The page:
Collector’s Third Floor is a Museum of Wizard of Oz Memorabilia

Winkie Guard

It all began when Jane Albright was a child. Her household had a shelf of twelve books from L. Frank Baum’s Oz series. Jane was driven to read the entire series. By borrowing from neighbors, she was able to read 35 books and sought to gather all 40 titles from the collection. In order to meet other fans of the series, 13-year-old Jane became a member of the International Wizard of Oz Club in 1971. In college, her focus began to shift from a child reader to an adult collector when her collection won a book collecting contest at Kansas University in 1977. The prize included a year-long display on campus, which introduced her to the fun of sharing Oz with the public. But it was a fellow collector who really helped spark the collecting bug. “I met a friend who collected all of the Oz memorabilia. Seeing his collection of dolls and toys and autographs – that took my collection, [which was at first focused only on books], in a much broader direction. And now I love it all!”

Today, Jane is the owner of an exceptionally varied collection of Oz memorabilia. She has everything from rare books, to merchandise from the 1939 film, to original published art, international materials, and much, much more. The very first non-book item in the collection was actually a peanut butter pail! The pail bears the slogan, “Oz, the delicious peanut butter spread!” This pail was discovered at an antique show that Jane attended with her mother. The lid had been painted, and she ended up picking off the paint with a paring knife to discover the Oz design underneath. Jane also began to collect handmade Christmas ornaments. “I have an upside-down tree, shaped like a tornado, that’s [decorated] with all of my Oz ornaments, nutcrackers, [and more]!”

While she has some incredible figurines, including some made by Goebel (the company that produces Hummel figurines), Jane prefers to collect things that were originally designed for people to use. This includes things such as books, toys, sheet music, record players, a 1921 Oz board game with characters made of pewter, and cookie jars. “It’s a treat to find these things that have survived through the years,” Jane shares. “I have an old doll of my favorite Oz characters, the Patchwork Girl, made from silk quilts. She’s so old but such a beautiful doll that some mother made for her child long ago.”

Another notable item is a life-size Winkie guard. Originally made for a 1989 Oz display at Macy’s Herald Square, the Winkie was purchased at auction then rode across country in the passenger seat of a friend’s car, Jane recalls with a laugh. Behind this Winkie guard stands a wooden cutout of three flying monkeys. A full-size replica of the MGM film’s hourglass rests below his spear.

When asked about her favorite item, Jane can’t narrow it down to one. “I have favorites in different categories.” She treasures a book that L. Frank Baum printed and hand-bound in 1898. Of her international items, it might be the first Russian translation of The Wizard of Oz from 1939, or perhaps the set of dolls from the 1985 Disney film Return to Oz. The Ideal dolls are a stand-out item from the MGM film merchandise collection. Shares Jane, “A piece that’s not precious to others may be [precious] to me because of the story behind it. Many favorites were gifts from dear friends.”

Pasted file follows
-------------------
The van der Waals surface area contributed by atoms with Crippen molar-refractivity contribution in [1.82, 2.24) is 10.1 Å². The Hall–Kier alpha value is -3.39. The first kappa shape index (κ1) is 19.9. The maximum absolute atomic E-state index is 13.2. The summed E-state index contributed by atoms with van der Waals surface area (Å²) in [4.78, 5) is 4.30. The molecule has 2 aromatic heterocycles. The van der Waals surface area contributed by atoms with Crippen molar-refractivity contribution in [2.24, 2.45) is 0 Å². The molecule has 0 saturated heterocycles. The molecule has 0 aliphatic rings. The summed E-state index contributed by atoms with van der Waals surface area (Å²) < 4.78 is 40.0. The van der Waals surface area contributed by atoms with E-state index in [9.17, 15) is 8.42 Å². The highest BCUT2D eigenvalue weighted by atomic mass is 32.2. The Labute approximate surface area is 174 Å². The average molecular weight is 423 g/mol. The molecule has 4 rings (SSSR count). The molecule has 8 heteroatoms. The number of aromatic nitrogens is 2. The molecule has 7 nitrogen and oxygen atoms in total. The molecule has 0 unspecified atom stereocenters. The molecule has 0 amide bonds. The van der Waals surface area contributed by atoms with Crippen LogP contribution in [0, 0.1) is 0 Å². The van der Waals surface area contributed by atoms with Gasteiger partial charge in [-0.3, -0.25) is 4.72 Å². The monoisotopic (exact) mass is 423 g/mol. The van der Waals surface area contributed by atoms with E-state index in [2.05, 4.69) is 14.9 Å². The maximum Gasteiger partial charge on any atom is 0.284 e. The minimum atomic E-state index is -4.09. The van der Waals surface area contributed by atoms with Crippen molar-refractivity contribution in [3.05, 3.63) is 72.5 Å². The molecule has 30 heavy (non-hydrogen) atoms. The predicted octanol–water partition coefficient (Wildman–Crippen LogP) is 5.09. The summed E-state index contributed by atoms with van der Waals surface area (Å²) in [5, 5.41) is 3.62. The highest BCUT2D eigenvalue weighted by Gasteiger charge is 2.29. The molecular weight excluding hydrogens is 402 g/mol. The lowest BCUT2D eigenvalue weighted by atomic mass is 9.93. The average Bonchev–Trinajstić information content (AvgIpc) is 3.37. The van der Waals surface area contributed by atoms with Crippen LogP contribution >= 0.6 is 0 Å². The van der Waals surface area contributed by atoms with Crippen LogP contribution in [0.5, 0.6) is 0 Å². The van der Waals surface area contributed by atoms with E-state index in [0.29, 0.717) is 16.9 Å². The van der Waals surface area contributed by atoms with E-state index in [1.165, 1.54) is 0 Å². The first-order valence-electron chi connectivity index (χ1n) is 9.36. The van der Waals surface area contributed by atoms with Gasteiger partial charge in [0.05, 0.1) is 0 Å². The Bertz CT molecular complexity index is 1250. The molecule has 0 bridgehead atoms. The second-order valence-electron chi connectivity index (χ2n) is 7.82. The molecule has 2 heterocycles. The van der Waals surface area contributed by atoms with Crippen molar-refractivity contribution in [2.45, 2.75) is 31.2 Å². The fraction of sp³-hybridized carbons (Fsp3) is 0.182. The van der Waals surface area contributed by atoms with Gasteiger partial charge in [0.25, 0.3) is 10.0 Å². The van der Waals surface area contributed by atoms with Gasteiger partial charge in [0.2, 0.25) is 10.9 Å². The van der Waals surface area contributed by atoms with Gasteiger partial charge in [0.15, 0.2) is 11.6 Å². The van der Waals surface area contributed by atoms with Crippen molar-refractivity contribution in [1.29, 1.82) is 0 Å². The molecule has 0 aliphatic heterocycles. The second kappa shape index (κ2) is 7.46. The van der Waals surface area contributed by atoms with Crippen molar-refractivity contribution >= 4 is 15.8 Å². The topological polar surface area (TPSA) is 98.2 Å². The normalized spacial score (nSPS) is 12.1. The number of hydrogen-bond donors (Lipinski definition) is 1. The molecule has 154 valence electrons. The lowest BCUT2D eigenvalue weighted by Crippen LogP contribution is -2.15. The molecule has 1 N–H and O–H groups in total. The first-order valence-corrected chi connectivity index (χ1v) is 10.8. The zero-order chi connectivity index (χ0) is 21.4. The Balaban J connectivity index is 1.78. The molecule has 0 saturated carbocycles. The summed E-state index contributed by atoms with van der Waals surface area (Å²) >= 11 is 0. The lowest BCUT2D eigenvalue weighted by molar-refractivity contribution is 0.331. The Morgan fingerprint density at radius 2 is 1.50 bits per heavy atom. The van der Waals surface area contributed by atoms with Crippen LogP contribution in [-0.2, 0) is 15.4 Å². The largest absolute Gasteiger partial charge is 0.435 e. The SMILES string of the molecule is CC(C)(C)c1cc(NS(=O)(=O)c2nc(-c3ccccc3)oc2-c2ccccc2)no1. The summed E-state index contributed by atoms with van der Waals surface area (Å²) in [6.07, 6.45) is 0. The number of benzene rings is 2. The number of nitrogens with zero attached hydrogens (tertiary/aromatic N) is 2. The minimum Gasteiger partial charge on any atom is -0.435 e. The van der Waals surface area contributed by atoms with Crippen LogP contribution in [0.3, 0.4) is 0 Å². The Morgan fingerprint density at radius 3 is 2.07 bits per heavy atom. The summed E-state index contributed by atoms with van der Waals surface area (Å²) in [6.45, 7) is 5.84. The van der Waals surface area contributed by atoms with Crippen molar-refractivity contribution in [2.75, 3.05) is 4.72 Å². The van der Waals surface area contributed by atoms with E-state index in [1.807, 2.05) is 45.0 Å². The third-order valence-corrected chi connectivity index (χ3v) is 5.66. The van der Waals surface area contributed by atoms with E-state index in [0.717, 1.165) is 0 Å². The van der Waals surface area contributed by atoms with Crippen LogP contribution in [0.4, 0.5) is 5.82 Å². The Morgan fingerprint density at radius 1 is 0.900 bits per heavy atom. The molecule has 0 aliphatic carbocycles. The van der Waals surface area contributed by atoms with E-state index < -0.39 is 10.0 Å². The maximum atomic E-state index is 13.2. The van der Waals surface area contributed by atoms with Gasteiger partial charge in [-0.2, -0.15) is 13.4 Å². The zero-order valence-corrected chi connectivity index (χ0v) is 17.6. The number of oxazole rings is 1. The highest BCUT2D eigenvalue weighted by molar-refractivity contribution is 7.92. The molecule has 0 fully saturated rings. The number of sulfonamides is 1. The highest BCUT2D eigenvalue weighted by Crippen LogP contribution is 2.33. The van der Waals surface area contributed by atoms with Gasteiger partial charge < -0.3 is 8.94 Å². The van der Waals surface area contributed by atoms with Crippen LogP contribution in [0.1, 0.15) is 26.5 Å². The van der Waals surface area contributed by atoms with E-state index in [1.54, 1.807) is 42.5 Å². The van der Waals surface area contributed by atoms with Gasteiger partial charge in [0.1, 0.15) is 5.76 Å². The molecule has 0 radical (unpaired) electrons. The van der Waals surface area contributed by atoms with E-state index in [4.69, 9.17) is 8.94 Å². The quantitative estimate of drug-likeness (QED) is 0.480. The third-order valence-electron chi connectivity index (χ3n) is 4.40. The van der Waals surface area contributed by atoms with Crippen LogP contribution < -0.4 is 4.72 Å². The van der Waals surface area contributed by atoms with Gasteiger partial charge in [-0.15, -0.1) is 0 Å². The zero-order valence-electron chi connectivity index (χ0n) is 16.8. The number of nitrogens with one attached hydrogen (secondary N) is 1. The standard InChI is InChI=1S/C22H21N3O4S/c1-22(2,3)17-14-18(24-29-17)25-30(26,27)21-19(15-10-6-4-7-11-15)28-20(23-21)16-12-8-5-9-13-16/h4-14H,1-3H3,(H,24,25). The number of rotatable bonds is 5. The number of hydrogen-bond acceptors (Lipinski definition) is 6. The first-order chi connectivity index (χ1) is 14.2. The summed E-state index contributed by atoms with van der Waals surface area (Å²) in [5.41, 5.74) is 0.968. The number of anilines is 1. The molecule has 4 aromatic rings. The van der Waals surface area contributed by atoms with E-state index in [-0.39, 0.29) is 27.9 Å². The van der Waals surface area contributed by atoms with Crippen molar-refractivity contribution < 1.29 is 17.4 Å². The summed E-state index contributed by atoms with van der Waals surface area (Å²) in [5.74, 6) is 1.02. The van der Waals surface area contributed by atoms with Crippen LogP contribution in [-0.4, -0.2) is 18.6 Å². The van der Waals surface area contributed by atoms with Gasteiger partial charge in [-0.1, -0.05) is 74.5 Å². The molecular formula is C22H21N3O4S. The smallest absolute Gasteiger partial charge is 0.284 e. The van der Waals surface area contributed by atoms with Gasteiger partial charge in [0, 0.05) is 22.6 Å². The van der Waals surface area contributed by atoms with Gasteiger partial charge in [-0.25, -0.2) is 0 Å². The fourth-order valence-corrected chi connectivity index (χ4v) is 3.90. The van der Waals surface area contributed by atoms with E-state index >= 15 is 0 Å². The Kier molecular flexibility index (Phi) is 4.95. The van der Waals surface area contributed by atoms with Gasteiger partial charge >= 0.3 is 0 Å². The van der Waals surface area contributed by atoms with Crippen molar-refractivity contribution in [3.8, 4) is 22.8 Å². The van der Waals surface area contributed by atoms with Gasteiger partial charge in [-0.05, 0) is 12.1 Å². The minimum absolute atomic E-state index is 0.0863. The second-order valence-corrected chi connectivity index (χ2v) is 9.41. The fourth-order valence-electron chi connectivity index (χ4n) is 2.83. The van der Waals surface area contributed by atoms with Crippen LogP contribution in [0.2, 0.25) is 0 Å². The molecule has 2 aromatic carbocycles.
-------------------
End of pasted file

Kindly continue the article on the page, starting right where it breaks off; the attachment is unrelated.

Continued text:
Upon entering Jane’s home, you would never recognize that she is an avid Oz collector. Her collection isn’t on display until the third floor of her home, where it then takes up the entire level of the house. “A lot of people are understandably limited to a curio cabinet,” Jane shares. “They are stopped in their tracks when they see [my collection].” The collection is loosely organized. When Jane first moved into her current space, everything had a place, but as her collection grows, she hasn’t been able to stay true to her original vision of organization. “A lot of it starts to spill everywhere!” she shares. She does keep her rarest books together in one area, making it easier for her daughter to know where the most valuable items are. She’s also taken an extra step to protect things from sunlight by putting UV filtering film over her third-floor windows.

Besides being displayed in her home, Jane’s collection has been featured in countless exhibits in toy museums, doll museums, art museums, history museums, and libraries. Notably, this includes a Christmas room that she set up to be displayed at the Great Overland Station in Topeka, Kansas. She also regularly rotates themed displays through one case in the Oz Museum in Wamego, Kansas. The current theme is “Maps of Oz.” Though many collectors don’t enjoy the risks that come with exhibiting their prized possessions, Jane is always game for an opportunity to share her collection with others. “I am especially motivated to help the general public understand how big the Oz story is in American Pop culture,” she says. “When I can do a big exhibit, I tend to jump at the chance.”

Jane also serves as the president of the International Wizard of Oz Club – the same one that she joined at the age of 13. “The club was founded in 1957,” shares Jane. “At the moment, we have about 700 members. Thanks to social media and Facebook, Oz fans can find one another online and are part of huge Facebook groups. Now that we can do things virtually, we have the opportunity to meet and interact with each other.”